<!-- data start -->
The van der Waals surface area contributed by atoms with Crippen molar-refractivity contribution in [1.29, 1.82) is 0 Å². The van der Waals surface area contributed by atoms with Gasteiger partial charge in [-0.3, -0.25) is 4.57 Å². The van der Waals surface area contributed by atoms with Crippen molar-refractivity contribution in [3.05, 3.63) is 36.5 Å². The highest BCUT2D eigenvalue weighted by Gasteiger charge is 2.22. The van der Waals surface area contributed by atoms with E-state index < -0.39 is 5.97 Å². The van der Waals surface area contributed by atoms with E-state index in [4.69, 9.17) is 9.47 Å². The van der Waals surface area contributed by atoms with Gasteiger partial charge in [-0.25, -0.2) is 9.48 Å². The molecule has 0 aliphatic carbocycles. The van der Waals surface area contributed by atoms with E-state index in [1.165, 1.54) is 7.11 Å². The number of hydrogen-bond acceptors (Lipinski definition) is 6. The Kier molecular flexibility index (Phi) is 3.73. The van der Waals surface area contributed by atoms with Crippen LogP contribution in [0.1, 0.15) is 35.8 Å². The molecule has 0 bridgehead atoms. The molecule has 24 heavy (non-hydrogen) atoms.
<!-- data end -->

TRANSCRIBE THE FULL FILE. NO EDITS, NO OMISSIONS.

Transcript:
The van der Waals surface area contributed by atoms with Crippen molar-refractivity contribution in [1.29, 1.82) is 0 Å². The van der Waals surface area contributed by atoms with Gasteiger partial charge in [-0.3, -0.25) is 4.57 Å². The van der Waals surface area contributed by atoms with Crippen molar-refractivity contribution in [3.05, 3.63) is 36.5 Å². The highest BCUT2D eigenvalue weighted by Gasteiger charge is 2.22. The van der Waals surface area contributed by atoms with E-state index < -0.39 is 5.97 Å². The van der Waals surface area contributed by atoms with E-state index in [4.69, 9.17) is 9.47 Å². The van der Waals surface area contributed by atoms with Gasteiger partial charge in [-0.25, -0.2) is 9.48 Å². The molecule has 0 aliphatic carbocycles. The van der Waals surface area contributed by atoms with E-state index in [1.165, 1.54) is 7.11 Å². The number of hydrogen-bond acceptors (Lipinski definition) is 6. The Kier molecular flexibility index (Phi) is 3.73. The van der Waals surface area contributed by atoms with Crippen LogP contribution in [0.1, 0.15) is 35.8 Å². The molecule has 0 bridgehead atoms. The molecule has 24 heavy (non-hydrogen) atoms.